Eastern Region Viewing Area
Pink lady’s-slipper (Cypripedium acaule) blooms in spring. Photo by Gudrun Keszocze.
Wild sarsaparilla (Aralia nudicaulis) flowers bloom underneath their leaves. Photo by Gudrun Keszocze.
Red trillium (Trillium erectum) is one of the first flowers to bloom each spring. Photo by Melissa Green.
Region: Eastern Region
Forest: Finger Lakes National Forest
District: Hector Ranger District
Description: Many opportunities exist to see wildflowers on the Finger Lakes National Forest in New York. One of the most floristically diverse sites on the Forest is the Gorge Trail, on the southern end of the Forest. The trail follows a gorge between Mark Smith Road and Burnt Hill Road, traversing through a number of forest communities, including a variety of hardwoods, a red pine stand, and a hemlock ravine. Tulip-tree (Liriodendron tulipifera), uncommon on the Forest, is one of at least 27 species of trees that can be seen along the trail.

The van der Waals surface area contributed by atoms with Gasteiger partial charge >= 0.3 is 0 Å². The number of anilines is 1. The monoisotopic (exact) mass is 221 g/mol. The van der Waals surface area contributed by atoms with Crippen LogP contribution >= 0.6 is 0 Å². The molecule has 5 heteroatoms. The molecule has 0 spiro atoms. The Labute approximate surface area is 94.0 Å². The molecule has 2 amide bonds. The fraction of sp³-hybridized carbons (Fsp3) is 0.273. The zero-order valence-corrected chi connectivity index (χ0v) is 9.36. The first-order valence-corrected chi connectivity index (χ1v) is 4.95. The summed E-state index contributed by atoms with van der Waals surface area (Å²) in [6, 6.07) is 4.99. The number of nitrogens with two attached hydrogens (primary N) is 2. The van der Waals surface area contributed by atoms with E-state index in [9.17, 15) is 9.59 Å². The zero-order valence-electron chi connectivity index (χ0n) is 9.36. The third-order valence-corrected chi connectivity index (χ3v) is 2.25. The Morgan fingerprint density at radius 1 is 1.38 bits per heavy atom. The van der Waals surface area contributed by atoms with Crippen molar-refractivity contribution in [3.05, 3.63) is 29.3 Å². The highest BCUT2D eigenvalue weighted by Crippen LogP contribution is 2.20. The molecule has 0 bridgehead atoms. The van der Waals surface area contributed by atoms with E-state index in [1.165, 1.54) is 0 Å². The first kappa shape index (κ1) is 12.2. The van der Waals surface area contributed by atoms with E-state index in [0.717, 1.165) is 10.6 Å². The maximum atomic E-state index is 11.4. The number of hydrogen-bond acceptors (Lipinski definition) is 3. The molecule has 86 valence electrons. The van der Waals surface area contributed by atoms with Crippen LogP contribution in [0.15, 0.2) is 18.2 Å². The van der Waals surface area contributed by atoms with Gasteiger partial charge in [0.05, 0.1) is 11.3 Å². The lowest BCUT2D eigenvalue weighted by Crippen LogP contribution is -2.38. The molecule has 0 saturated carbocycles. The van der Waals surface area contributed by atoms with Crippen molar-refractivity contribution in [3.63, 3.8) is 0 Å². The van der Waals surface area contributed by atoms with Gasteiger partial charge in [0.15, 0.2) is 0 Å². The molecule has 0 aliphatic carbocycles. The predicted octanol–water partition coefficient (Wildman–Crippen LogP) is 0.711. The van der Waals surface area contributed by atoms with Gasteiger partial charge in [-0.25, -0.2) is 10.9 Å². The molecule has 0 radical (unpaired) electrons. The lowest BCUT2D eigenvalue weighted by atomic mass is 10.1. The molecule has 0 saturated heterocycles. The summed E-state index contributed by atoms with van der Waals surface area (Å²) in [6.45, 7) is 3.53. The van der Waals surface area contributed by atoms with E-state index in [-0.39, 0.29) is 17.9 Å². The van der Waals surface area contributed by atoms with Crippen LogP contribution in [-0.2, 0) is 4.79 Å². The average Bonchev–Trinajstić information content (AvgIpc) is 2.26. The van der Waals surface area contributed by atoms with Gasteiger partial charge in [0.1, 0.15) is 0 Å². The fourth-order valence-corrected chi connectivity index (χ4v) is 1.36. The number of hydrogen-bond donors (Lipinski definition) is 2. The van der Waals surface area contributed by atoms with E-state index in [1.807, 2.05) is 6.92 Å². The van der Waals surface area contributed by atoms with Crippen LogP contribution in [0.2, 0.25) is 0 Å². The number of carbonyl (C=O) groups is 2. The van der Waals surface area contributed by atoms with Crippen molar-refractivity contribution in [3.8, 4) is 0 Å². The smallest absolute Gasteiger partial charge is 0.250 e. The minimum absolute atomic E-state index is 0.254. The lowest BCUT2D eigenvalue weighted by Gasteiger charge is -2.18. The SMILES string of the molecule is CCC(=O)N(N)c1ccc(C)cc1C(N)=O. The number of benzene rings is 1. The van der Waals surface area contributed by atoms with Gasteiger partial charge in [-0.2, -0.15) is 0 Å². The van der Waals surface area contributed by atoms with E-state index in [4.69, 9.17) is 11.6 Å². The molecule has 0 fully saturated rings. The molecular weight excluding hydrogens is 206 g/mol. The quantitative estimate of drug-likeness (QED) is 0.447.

Some of the many wildflowers visible in the spring include blue cohosh (Caulophyllum thalictroides), Mayapple (Podophyllum peltatum), wild geranium (Geranium maculatum), jack-in-the-pulpit (Arisaema triphyllum), and pink lady’s-slippers (Cypripedium acaule). Later in the summer, several species of aster (Aster sp.) and goldenrod (Solidago sp.) are visible. A variety of ferns can be seen anytime during the growing season. Close to 90 species of wildflowers, ferns, shrubs, and trees occur along the trail. The best time for seeing the most blooming wildflowers is usually late spring.
Safety First: The trail can be slippery in places, and careful footing is advised.
Directions: Mark Smith Road and Burnt Hill Road can both be accessed by turning north off State Highway 79 in Hector. The trail head on Mark Smith Road is about ¾ mile north of 79, and the trail head on Burnt Hill Road is about 2½ miles north of 79. The trail is about 1.25 miles long.
Ownership and Management: U.S. Forest Service, Finger Lakes National Forest.
Closest Town: Reynoldsville, New York.